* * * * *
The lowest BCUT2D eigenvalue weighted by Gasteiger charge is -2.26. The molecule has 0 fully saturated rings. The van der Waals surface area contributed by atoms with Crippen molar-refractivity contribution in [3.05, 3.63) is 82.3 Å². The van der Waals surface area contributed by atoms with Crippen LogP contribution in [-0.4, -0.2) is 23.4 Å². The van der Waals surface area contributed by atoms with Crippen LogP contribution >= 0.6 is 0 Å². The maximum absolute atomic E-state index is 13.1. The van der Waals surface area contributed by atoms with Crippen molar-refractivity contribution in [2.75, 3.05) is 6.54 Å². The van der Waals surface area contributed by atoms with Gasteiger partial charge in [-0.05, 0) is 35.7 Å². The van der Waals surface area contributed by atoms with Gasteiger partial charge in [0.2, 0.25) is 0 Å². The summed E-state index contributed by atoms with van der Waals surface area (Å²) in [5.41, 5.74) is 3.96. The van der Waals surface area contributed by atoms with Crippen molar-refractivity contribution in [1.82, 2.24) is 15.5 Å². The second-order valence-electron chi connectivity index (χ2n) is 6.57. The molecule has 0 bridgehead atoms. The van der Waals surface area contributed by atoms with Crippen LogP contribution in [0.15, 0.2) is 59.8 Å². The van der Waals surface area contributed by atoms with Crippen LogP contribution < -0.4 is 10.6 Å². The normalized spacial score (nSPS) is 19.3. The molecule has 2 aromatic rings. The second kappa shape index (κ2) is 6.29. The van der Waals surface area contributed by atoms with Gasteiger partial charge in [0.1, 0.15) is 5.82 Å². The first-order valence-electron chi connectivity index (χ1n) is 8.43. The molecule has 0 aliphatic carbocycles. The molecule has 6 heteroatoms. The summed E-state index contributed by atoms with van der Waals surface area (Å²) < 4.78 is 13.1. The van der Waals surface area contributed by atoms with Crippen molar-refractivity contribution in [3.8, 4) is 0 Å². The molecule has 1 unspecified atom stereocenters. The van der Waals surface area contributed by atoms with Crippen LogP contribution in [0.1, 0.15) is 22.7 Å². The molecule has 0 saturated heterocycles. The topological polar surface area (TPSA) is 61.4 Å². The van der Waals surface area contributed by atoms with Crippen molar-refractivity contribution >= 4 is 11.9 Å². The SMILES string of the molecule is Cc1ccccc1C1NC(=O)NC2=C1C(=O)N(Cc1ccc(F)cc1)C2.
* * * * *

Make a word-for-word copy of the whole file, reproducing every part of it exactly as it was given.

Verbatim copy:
The lowest BCUT2D eigenvalue weighted by Gasteiger charge is -2.26. The molecule has 0 fully saturated rings. The van der Waals surface area contributed by atoms with Crippen molar-refractivity contribution in [3.05, 3.63) is 82.3 Å². The van der Waals surface area contributed by atoms with Crippen LogP contribution in [-0.4, -0.2) is 23.4 Å². The van der Waals surface area contributed by atoms with Crippen LogP contribution >= 0.6 is 0 Å². The maximum absolute atomic E-state index is 13.1. The van der Waals surface area contributed by atoms with Crippen molar-refractivity contribution in [2.75, 3.05) is 6.54 Å². The van der Waals surface area contributed by atoms with Gasteiger partial charge in [-0.05, 0) is 35.7 Å². The van der Waals surface area contributed by atoms with Gasteiger partial charge in [0.2, 0.25) is 0 Å². The summed E-state index contributed by atoms with van der Waals surface area (Å²) in [5.41, 5.74) is 3.96. The van der Waals surface area contributed by atoms with Crippen molar-refractivity contribution in [1.82, 2.24) is 15.5 Å². The second-order valence-electron chi connectivity index (χ2n) is 6.57. The molecule has 0 bridgehead atoms. The van der Waals surface area contributed by atoms with Crippen LogP contribution in [0.15, 0.2) is 59.8 Å². The van der Waals surface area contributed by atoms with Crippen LogP contribution < -0.4 is 10.6 Å². The normalized spacial score (nSPS) is 19.3. The molecule has 2 aromatic rings. The second kappa shape index (κ2) is 6.29. The van der Waals surface area contributed by atoms with Gasteiger partial charge in [0.1, 0.15) is 5.82 Å². The first-order valence-electron chi connectivity index (χ1n) is 8.43. The molecule has 0 aliphatic carbocycles. The molecule has 6 heteroatoms. The summed E-state index contributed by atoms with van der Waals surface area (Å²) < 4.78 is 13.1. The van der Waals surface area contributed by atoms with Crippen molar-refractivity contribution in [3.8, 4) is 0 Å². The molecule has 1 unspecified atom stereocenters. The van der Waals surface area contributed by atoms with Crippen LogP contribution in [0.1, 0.15) is 22.7 Å². The molecule has 0 saturated heterocycles. The topological polar surface area (TPSA) is 61.4 Å². The van der Waals surface area contributed by atoms with Crippen molar-refractivity contribution >= 4 is 11.9 Å². The SMILES string of the molecule is Cc1ccccc1C1NC(=O)NC2=C1C(=O)N(Cc1ccc(F)cc1)C2.